No. 4: We hear this one a lot: The diplomats will have to be back on the scene to help Putin calm down, to stop him, to help him save face. Maybe. I don’t know. But one thing is sure. We should not reverse the roles and lose sight of the fact that it was Putin, and he alone, who broke the taboo over war in Europe. We must remember that it’s Ukraine, and Ukraine alone, that honor commands us to save from an atrocious and announced offensive. And, even if things end there and we can breathe a sigh of shameful relief, it behooves us to never forget how, well before today’s troubles, from last December and January, the Kremlin described Europe as a wide-ranging “theater of military conflict” (Alexander Grushko, deputy minister of foreign affairs); brandished the threat of a “preventive” nuclear strike of the kind Israel wields against Iran (Andrey Kartapolov, chair of the Duma’s Defense Committee); and let partisan and friendly media (Svobodnaya Pressa) announce that, in the case of an enlarged NATO, Russia would vitrify “all of Europe and two-thirds of the United States in thirty minutes.” No peace agreement could erase these staggering declarations, without precedent, which I assembled in a piece from Jan. 18. Or else, it would be a Munich-style peace.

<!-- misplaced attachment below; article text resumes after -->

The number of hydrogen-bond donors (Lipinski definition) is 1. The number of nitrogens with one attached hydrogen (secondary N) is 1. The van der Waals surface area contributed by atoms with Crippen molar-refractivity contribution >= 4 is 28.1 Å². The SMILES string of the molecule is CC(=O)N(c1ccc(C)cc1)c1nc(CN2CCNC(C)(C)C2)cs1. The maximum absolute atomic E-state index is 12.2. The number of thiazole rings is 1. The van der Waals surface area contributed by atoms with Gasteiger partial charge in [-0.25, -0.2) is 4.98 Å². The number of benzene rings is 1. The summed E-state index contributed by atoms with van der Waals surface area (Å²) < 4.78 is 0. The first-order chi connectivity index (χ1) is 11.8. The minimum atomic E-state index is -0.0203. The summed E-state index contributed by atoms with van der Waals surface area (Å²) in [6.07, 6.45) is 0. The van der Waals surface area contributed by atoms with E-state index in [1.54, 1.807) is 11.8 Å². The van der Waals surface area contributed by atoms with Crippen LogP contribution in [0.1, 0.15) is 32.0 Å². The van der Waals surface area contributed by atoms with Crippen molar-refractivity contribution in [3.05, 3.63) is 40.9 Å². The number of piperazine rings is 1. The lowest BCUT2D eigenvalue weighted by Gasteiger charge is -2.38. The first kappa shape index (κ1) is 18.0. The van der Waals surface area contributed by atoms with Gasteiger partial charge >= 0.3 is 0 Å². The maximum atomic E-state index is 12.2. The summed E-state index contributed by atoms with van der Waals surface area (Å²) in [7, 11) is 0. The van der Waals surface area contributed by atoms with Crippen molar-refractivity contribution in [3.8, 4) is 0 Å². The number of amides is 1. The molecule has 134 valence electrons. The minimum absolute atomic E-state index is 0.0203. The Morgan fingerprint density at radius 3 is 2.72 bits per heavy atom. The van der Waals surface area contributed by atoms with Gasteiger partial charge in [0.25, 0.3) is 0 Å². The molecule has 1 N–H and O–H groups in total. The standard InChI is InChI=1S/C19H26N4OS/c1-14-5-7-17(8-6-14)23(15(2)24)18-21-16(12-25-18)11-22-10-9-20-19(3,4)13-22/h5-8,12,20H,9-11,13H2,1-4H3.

No. 5: Does all this mean that we should not take into account Russia’s feeling of being surrounded, mistreated, humiliated? I think that this humiliation is a myth. I remember how NATO, since 1994, proposed to Russia a “partnership for peace.” How Russia was invited to join the Council of Europe and the G7. I remember the 2002 NATO-Russia summit in Rome. And Barack Obama’s July 2009 visit to Moscow, offering a reset of all nonconventional weaponry. And the self-imposed limits, up to and including Donald Trump and Joe Biden, on the number and reach of American weapons deployed in Europe (even while Russia violated its agreements). I can see no other example of a fallen empire that benefited from such sweet consideration from its adversaries. And I believe that the legend of Russian humiliation is the last trap that must be avoided.

This is what the next red lines should be, after the disaster in Donbass.

Beyond that would reign a diplomacy that, true to the etymology of the word, would consist of bowing obsequiously before force.

The same causes producing the same effects, it would be the return of the terrible 20th century.

Translated from the French by Matthew Fishbane.

Bernard-Henri Lévy is a philosopher, activist, filmmaker, and author of more than 30 books including The Genius of Judaism, American Vertigo, Barbarism with a Human Face, Who Killed Daniel Pearl?, and The Empire and the Five Kings. His new book, The Will to See: Dispatches from a World of Misery and Hope, was published on October 25, 2021 by Yale University Press.